• Former Justice Stevens’s call for repealing the2nd Amendment: Compelling, hazardous

    On 27 March, former U.S. Supreme Court Justice John Paul Stevens wrote an op-ed article calling for the repeal of the Second Amendment. Gregory Magarian, a former clerk for Justice Stevens and now a law professor specializing in constitutional law, says that Justice Stevens makes a compelling historical and legal case for amending the Constitution to repeal the Second Amendment, but that the path he advocates would present distinctive challenges and hazards.

  • A court case could set precedent for climate change litigation

    A closely watched federal trial pitting two cities against major oil companies has taken surprising and unorthodox turns. Stanford researchers examine the case, which could reshape the landscape of legal claims for climate change-related damages.

  • Russians are hacking our public-commenting system, too

    Russia has found yet another way surreptitiously to influence U.S. public policy: Stealing the identities of real Americans and then using these identities to file fake comments during the comment submission period preceding the formulation of public policies. For example, in the course of its deliberations on the future of Internet openness, the FCC logged about half a million comments sent from Russian email addresses – but, even more unnerving, it received nearly eight million comments from email domains associated with FakeMailGenerator.com with almost identical wording. Researchers, journalists, and public servants have found a wide range of fake comments and stolen identities in the public proceedings of the Labor Department, Consumer Financial Protection Bureau, Federal Energy Regulatory Commission, and Securities and Exchange Commission.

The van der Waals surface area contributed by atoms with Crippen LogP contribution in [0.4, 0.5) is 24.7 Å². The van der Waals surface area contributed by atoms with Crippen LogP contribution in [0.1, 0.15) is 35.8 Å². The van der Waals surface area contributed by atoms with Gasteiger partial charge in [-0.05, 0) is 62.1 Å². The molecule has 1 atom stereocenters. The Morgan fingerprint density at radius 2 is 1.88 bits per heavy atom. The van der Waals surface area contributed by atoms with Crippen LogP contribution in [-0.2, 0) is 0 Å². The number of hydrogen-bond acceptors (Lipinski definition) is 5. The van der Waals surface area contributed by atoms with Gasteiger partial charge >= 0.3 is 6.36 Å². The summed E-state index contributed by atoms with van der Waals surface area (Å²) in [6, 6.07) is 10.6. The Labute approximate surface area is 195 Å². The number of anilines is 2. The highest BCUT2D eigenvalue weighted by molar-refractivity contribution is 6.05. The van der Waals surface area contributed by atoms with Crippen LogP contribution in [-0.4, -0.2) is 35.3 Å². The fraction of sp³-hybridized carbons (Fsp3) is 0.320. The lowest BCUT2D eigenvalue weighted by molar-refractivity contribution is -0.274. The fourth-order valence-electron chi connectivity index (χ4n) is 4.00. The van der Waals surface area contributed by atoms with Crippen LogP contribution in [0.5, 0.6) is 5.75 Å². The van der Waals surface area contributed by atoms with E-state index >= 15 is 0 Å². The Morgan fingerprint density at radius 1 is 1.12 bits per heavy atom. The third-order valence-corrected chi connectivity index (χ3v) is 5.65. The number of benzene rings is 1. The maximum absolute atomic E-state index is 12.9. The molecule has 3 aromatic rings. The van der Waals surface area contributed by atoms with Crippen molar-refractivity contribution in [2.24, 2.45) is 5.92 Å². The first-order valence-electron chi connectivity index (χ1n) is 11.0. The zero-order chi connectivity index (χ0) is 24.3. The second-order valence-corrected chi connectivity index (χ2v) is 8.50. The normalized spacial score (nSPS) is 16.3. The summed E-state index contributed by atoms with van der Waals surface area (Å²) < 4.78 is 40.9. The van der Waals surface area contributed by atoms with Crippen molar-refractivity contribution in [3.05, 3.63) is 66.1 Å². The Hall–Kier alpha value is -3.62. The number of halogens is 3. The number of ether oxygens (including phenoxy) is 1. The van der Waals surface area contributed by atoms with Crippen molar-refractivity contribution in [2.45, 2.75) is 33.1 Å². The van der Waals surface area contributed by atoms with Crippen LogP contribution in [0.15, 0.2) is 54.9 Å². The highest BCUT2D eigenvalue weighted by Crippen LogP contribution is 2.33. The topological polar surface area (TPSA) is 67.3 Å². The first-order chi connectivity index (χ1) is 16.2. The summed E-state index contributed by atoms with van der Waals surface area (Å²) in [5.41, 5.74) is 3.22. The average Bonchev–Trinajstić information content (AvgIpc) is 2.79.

• Women’s March organizer again attends Farrakhan speech

    The ADL has called him “the leading anti-Semite in America,” and the SPLC has designated his Nation of Islam a hate group. True to form, Rev. Louis Farrakhan, in his annual Saviors’ Day address in Chicago on 25 February, claimed that “the powerful Jews are my enemy”; that “the Jews have control over agencies of those agencies of government”; and thatJews are “the mother and father of apartheid.” These anti-Semitic rants did not prevent Tamika D. Mallory, one of four presidents of the Women’s March, to participated in the 25 February rally. Mallory has on multiple occasions posted on her social media platforms about attending events with Farrakhan, and two other co-founders of the Women’s March, Linda Sarsour and Carmen Perez, have also praised and appeared at events with Farrakhan.